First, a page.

Ben Hadad, King of Aram aided by 32 of his vassals attempted to capture Samaria. Initially it appears that Ahab was prepared to surrender to him and accept the lose of his wives and possessions (20:1-7). Ben Hadad, however, appears to have wanted a fight and so made his demands so unreasonable that Ahab had no choice but to refuse them and prepare for a siege (20:9-12). Encouraged by an unnamed prophet Ahab sent out a sortie led by the young provincial officers which routed the Aramean army while it was engaged in a drinking bout (1 Kings 20:13-21). Ben-Hadad was finally captured by Ahab’s inferior forces after being defeated at Aphek in the plain of Jezreel the following year. Ahab spared his life using language reminiscent of that that would be used by equal partners in a covenant; an action that brought prophetic condemnation and in the long term was ill-advised. In the short term it had advantages as it led to a military alliance and the return of captured Israelite cities which his father, Tabrimmon, had captured, as well as the establishment of Israelite Bazaars and extraterritorial rights in Damascus. The peace thus established lasted for three years (20:23-43).
During these three years the states of Israel, Aram, Hamath and nine other smaller powers were forced to unite against the growing power of Assyria, which had been impotent for almost two centuries due to the attacks of Aramean nomads. From 900 BC onwards the power of Assyria swept westwards and in 853 Shalmaneser III faced the coalition of Syrian and Cilician states at Qarqar on the Orontes river. According to Shalmaneser’s own records Ben-Hadad fielded 20 000 soldiers, and Ahab 10 000 soldiers and 2 000 chariots.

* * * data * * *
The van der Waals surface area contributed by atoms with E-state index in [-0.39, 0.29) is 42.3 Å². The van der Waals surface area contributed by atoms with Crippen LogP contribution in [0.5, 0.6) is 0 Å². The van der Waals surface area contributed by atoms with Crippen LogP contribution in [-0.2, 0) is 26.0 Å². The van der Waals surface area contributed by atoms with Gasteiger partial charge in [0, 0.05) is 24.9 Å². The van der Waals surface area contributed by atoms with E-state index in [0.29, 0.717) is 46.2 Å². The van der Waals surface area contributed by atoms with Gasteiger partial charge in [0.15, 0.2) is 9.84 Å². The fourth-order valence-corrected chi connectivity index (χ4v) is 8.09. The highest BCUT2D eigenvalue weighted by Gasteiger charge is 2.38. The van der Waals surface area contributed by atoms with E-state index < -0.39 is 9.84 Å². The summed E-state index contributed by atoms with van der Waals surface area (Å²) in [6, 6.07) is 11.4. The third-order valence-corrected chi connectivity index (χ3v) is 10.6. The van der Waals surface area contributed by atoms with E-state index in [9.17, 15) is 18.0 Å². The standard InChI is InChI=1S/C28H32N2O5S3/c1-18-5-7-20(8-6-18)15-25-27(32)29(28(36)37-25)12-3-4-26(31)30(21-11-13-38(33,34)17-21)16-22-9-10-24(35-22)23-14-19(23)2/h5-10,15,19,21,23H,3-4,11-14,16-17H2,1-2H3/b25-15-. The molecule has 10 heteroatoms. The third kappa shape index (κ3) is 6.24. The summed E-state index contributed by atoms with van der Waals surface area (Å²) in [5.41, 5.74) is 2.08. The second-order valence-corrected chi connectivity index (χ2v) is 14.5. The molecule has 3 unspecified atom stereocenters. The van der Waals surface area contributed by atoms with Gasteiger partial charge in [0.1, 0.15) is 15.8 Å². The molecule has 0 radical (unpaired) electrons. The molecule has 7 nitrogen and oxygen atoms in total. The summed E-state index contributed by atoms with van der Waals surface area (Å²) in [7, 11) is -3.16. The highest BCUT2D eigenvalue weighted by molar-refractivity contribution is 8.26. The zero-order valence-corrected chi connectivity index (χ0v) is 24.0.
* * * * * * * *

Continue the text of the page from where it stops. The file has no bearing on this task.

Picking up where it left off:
Shalmaneser claims a sweeping victory; the corpses of his foes, he says, covered the plain of the Orontes and dammed the stream itself [Pritchard, 1955: 277-281]. But the fact that he did not pursue his alleged advantage and returned home and did not return for 12 years suggests that the confederates gave a good account of themselves.” (Bruce, 1983: 47, brackets mine).
The size of the force that Ahab fielded is ample proof that he was the most powerful king in the history of the Northern kingdom (Hoerth, 1998: 313). After the Assyrian threat had been vanquished, for a time at least, the alliance soon broke up and war resumed between Israel and Aram.